How can soaring prices drive a “green energy” retailer out of a market struggling with a mix of renewable energy sources?
- Byron Bay-based ‘green’ energy retailer Enova was placed into voluntary administration yesterday
- Co-founder Alison Crook says market structure is ‘flawed’ because ‘gentailers’ take advantage of volatility
- Climate Change and Energy Minister Chris Bowen says Enova’s situation is ‘disappointing’
That’s a question some of Enova’s 13,000 customers might be asking after the establishment of Australia’s first community-owned energy retailer. placed in voluntary administration.
The move was announced yesterday, less than two weeks after the company was named the winner of the Finder AU Green Energy Retailer of the Year award for 2022.
The situation highlights an anomaly – even when small retailers do their best to buy energy from renewable sources, everything goes into the national grid.
Former chairman Alison Crook, who helped found the Byron Bay-based company in 2016, said retailers had to source from a market at “spot prices” every five minutes.
“Solar and wind [generators] are not allowed to bid, they just say how much they can put in,” she said.
“But they’re not allowed to bid because they’re considered unstable sources, so they can never fix the price.
“We happen to have reached winter – demand is higher, there has never been enough wind and solar power to fill the grid.
Ms Crook said the structure of the energy market allowed some companies to thrive when prices fell from $70-80 per megawatt-hour to $300-400.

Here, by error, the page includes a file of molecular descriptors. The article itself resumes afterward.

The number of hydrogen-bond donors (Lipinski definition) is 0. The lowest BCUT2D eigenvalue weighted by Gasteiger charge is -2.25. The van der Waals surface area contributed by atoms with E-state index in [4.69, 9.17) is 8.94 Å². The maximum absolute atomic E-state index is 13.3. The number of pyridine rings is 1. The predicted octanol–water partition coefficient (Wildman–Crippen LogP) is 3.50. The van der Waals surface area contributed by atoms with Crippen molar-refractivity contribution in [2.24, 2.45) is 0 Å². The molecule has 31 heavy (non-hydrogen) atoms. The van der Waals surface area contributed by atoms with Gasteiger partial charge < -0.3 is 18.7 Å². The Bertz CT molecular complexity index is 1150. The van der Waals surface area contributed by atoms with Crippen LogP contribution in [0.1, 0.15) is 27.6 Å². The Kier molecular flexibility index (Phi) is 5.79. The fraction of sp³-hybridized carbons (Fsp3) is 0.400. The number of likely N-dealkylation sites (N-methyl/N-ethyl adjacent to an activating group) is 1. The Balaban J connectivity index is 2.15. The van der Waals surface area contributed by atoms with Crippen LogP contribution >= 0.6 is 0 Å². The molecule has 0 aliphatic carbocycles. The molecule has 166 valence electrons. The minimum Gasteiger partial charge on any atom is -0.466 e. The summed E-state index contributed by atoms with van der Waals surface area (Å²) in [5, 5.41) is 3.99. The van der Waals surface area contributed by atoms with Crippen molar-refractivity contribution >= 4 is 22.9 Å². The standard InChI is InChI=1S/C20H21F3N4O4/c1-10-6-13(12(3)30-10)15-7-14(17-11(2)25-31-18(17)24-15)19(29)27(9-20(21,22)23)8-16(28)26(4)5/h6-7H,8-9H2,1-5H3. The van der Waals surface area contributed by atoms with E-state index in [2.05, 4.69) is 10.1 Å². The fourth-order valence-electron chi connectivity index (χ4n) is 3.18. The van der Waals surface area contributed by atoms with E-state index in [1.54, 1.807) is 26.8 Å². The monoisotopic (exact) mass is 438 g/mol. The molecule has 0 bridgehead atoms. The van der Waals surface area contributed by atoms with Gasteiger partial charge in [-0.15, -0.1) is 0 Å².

She said the system favored “gentailers” like AGL, Origin and EnergyAustralia.
“Gentailers are organizations that own both production and retail…so they take advantage of market volatility,” Ms. Crook said.
“They take advantage when they can get high wholesale prices.
“Even if a retailer buys from a market at a higher price, he can make super profits on the generation side.
“So the point is, this is a flawed market structure – it should never have been allowed to be created and it needs to be broken.
“If the government does not intervene to protect small retailers, there will be no more competition.”
Federal Climate Change and Energy Minister Chris Bowen was asked about the situation at a press conference today.
“I know that Enova energy has entered a very difficult period over the past 24 hours, which is disappointing for them and all of their customers,” he said.
“It’s a good company, but we continue to monitor the situation very, very carefully and closely.
“At the end of the day, we need more transmission, more storage and more power generation.
Enova customers will be automatically transferred to a new retailer, but all invoices issued by Enova prior to the transfer will need to be paid.
A meeting of creditors will be held on June 30.
With few assets to liquidate, it’s unclear what value will be returned to shareholders or whether a buyer for the renewable energy retailer will be found.
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